A Signed Contract Is Not Necessarily Needed When Applying For A Loan

  • Just recently a contact of ours wanted to purchase a property and obviously needed finance from one of the commercial banks because buying a property isn’t like buying a can of Besta tinned fish, right?  It takes time and it costs money – a lot of it.

    Our wantok actually made an agreement with the seller on the price of the property and then sort finance.  That isn’t really a good way to go about it because you should get your finance in order before coming to terms with a seller on the price. In any event, that’s best left for another article.

    The issue of concern to us is that when dealing with the bank to get a loan for the purchase, the bank asked for a contract for sale – a signed one!

    This got us a bit concerned because why would the bank need a signed contract for sale when the person seeking finance is actually asking them for funds. Logically, you don’t sign a contract if your finance isn’t ready yet. It makes no sense at all.

    This wouldn’t be a concern if the contract terms state that the contract is conditional on the purchaser obtaining finance.  But if there is no such condition, the buyer has basically committed to buying the property without certainty that the bank will approve his finance.  Many contract for sale of residential property in PNG don’t usually come with a what is known as a “subject to finance” clause.  That is, the contract if signed depends on the success of the buyer’s loan application.  If finance is not approved, then usually the consequences are nil.  This is more favorable to the purchaser.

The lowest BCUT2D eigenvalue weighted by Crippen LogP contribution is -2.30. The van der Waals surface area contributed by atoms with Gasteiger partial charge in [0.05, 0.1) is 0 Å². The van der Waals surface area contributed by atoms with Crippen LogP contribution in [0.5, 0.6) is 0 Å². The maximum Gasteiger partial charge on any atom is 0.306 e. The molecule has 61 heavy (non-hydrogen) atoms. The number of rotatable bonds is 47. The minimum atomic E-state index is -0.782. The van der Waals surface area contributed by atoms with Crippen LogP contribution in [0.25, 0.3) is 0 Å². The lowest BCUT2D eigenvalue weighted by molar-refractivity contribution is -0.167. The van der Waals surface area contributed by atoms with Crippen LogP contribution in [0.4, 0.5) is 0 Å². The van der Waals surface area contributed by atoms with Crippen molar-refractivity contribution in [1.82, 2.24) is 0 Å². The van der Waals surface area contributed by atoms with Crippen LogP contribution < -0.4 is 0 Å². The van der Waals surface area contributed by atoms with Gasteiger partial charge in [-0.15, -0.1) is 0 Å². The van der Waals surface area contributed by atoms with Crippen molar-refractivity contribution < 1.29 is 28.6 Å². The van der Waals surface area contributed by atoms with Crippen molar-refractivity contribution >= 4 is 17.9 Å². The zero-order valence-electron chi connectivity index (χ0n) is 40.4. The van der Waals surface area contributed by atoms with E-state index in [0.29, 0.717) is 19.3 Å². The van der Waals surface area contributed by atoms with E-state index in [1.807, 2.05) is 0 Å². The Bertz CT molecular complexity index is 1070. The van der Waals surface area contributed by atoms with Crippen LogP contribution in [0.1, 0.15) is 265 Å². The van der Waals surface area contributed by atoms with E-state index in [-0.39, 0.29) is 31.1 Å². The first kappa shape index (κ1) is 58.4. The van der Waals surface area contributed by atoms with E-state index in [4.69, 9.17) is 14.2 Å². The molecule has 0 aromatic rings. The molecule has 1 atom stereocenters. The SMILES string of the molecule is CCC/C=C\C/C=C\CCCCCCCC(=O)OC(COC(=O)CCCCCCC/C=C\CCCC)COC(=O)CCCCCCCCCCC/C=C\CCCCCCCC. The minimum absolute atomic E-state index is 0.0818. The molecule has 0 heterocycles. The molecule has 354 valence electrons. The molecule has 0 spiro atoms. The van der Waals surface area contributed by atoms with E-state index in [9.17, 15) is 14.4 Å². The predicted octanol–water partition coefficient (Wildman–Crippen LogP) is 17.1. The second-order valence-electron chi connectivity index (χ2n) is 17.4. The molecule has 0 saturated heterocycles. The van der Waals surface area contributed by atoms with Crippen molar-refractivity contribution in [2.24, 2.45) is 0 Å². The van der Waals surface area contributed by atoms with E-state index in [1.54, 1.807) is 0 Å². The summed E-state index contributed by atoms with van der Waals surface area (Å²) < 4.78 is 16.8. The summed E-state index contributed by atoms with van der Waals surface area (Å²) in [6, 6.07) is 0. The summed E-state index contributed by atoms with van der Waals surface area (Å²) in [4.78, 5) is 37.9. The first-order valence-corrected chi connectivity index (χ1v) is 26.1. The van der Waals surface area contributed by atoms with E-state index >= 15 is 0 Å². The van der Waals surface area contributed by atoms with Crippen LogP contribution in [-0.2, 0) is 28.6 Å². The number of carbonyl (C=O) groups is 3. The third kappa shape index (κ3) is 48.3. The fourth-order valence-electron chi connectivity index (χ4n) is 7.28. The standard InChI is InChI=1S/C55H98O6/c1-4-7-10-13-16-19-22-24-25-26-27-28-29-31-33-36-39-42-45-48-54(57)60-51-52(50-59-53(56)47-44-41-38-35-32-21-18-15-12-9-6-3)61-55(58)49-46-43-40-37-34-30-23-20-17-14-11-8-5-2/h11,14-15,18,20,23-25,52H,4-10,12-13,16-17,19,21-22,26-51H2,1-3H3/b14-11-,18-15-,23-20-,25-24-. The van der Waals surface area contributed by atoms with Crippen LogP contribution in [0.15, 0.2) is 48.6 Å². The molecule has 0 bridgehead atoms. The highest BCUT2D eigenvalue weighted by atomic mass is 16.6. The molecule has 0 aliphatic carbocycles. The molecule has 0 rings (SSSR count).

But many contracts, as far as the ones we’ve come across, is that they don’t have this “subject to finance” clause.  The seller assumes that by signing the contract you’ve got the funds in place to complete the sale.

    If you sign a contract without getting your finance in order and there is no such “subject to finance” clause, there is a real risk that the deposit you initially pay the seller or the agent could be forfeited and worse the seller could sue you for the balance to complete the sale.

    Perhaps the biggest point to draw from discussion is to never sign a contract because the bank wants to sight a copy as part of the loan application process.  They shouldn’t even ask for it in the first place.

    The most important thing for any buyer to do is to seek legal advice.  Each transaction is different but there are standard practices that are followed and legal advisers are your best option to make you understand the process and the risks involved.

    Your paying a lot of money, so every step should be taken with care.

    Note that this is in no way a legal advice. Just a practical example of what we’ve come across that concerns us.  Seek legal advice for your own circumstances.

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